Ohio residents who work from heights face many potential hazards, one of which is suspension trauma. Also known as orthostatic intolerance, this serious health risk occurs when someone falls while wearing a full-body harness and remains suspended for a long period.
Employees who suffer from orthostatic intolerance may experience various symptoms including weakness, venous pooling, which is an accumulation of blood in the veins, fainting and sweating, and dizziness. The condition generally sets in several minutes after someone falls and is especially likely to happen to those who are unconscious while suspended in their full-body harnesses.
It is imperative that employers have emergency rescue plans and the necessary equipment ready in order to quickly assist fallen workers whose personal protective equipment have arrested a fall. The Occupational Safety and Health Administration’s Fall Protection Code also advises that fallen workers are retrieved within six minutes following the incident.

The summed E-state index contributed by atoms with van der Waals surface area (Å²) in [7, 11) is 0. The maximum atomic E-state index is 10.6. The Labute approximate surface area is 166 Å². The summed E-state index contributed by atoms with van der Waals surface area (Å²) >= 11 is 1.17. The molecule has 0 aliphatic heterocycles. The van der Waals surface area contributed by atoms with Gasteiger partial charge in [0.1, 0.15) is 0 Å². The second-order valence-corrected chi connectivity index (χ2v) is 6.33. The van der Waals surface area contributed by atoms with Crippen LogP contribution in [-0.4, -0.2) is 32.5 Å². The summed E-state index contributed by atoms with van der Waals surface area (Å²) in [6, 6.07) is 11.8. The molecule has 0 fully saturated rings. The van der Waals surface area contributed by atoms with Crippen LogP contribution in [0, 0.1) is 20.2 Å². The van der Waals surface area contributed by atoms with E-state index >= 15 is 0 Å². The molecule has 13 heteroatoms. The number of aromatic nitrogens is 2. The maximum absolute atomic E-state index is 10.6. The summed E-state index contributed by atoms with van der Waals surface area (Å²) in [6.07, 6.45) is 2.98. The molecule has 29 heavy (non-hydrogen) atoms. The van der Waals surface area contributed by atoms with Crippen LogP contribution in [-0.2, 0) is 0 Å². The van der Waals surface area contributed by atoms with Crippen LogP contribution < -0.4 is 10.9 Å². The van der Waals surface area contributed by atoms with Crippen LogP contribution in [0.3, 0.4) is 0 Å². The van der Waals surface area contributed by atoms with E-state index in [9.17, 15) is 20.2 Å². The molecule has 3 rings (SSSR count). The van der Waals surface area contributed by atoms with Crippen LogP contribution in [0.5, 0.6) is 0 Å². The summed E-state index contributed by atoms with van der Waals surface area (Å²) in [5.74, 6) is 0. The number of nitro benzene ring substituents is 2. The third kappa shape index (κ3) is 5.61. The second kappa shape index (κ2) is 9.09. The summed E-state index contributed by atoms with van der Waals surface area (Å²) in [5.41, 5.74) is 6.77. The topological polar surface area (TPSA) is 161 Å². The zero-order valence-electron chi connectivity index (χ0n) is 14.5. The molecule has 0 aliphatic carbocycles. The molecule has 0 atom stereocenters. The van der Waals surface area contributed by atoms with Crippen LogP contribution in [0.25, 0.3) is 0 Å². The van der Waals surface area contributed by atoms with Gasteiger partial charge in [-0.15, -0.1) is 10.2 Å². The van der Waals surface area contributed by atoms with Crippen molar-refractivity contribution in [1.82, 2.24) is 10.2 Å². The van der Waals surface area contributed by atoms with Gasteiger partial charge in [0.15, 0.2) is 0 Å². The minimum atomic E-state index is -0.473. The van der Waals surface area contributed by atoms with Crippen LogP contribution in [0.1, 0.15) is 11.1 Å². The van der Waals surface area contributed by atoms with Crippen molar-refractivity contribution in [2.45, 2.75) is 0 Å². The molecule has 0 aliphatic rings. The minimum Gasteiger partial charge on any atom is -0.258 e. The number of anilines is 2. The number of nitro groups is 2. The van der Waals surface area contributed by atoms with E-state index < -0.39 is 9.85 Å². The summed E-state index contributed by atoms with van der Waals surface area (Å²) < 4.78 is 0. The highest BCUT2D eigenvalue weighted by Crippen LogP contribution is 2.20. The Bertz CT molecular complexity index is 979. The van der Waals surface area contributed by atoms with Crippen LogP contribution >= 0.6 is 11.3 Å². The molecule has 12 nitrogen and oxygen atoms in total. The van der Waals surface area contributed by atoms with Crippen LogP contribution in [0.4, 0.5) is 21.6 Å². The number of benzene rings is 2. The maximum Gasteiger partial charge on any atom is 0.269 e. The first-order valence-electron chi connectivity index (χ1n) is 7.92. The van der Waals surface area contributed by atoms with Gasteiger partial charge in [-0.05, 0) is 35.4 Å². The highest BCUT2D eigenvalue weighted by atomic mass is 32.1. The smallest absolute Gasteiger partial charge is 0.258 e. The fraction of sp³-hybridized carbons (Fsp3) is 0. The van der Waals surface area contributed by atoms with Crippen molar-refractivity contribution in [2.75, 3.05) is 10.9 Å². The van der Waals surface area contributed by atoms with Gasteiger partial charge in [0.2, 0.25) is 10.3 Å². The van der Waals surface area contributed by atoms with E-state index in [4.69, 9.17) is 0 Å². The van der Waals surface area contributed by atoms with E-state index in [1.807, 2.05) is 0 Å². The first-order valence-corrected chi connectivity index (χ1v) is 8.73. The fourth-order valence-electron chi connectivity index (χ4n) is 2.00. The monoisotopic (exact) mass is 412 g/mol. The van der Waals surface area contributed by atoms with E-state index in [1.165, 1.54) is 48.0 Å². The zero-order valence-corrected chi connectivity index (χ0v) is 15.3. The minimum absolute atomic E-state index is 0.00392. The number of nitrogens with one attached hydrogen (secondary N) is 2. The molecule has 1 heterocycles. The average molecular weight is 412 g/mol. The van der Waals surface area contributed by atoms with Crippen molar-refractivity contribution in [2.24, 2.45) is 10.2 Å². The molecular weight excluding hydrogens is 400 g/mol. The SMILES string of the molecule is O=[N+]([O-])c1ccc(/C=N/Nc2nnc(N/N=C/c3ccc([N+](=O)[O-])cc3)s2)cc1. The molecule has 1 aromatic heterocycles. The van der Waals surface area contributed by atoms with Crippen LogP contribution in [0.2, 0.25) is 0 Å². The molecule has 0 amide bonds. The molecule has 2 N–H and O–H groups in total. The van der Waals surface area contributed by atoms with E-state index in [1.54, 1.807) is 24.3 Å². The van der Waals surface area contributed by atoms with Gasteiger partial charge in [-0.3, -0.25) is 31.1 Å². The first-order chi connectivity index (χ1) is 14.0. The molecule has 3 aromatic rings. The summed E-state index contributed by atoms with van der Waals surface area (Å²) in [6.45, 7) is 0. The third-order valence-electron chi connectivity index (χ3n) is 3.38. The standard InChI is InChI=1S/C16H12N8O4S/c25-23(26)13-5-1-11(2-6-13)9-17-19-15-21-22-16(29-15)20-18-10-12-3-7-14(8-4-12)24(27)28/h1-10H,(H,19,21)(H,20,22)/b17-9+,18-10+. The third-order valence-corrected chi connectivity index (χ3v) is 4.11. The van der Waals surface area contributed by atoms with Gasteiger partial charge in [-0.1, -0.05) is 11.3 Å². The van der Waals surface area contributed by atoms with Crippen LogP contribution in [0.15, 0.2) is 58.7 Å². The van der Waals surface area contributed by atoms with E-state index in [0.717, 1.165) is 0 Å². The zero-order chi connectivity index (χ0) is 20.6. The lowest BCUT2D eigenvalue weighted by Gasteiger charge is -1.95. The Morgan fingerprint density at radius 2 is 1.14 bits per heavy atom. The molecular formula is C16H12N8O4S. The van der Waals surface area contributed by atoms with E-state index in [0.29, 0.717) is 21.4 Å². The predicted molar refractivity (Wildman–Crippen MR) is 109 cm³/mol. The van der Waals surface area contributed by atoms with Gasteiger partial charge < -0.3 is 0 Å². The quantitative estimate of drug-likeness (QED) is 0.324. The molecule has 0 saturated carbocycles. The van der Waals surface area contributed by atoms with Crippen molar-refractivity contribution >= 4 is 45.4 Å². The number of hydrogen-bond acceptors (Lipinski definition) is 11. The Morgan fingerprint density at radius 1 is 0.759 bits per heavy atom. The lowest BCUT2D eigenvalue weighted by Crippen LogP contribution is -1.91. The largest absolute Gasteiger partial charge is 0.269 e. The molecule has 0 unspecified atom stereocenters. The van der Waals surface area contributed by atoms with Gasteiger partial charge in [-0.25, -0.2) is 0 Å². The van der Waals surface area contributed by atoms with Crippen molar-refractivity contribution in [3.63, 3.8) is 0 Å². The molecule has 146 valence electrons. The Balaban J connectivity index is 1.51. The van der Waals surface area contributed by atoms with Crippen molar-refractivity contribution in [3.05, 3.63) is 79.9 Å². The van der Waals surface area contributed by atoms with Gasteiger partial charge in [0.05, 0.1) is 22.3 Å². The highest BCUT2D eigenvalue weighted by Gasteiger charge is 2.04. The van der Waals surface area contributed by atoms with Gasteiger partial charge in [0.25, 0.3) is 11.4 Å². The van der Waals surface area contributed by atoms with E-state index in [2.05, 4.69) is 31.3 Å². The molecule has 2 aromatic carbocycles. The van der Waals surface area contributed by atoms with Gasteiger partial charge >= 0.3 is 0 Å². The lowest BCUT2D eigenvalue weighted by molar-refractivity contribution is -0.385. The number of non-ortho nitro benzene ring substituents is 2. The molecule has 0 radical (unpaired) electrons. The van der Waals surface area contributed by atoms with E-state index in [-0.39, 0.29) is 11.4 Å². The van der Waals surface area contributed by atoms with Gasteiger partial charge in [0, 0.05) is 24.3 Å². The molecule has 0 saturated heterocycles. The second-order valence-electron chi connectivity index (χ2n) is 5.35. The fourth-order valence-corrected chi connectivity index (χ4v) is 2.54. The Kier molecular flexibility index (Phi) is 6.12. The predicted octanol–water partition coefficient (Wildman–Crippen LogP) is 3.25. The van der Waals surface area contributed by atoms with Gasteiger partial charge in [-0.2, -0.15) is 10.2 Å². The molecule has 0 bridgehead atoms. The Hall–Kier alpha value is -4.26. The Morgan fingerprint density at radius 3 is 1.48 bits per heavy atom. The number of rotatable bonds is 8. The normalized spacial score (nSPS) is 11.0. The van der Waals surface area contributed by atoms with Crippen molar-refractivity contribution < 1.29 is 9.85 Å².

There also are certain safety measures that could prevent or delay orthostatic intolerance. One method is a self-rescue harness device that is part of the full-body harness and that enables workers to lower themselves to the ground. Another technique is a simple prevention device that can be stored inside employees’ personal fall arrest systems that can be easily retrieved when needed. This device features a foothold that allows workers to stand upright and flex their leg muscles, which increases blood flow and circulation.
Employees who experience secondary injuries from a workplace accident can file for workers’ compensation benefits that may cover a portion of their medical expenses and lost earnings while they took time off to heal. Employees who do not receive the amount of coverage they expect might want to speak with a local attorney for advice.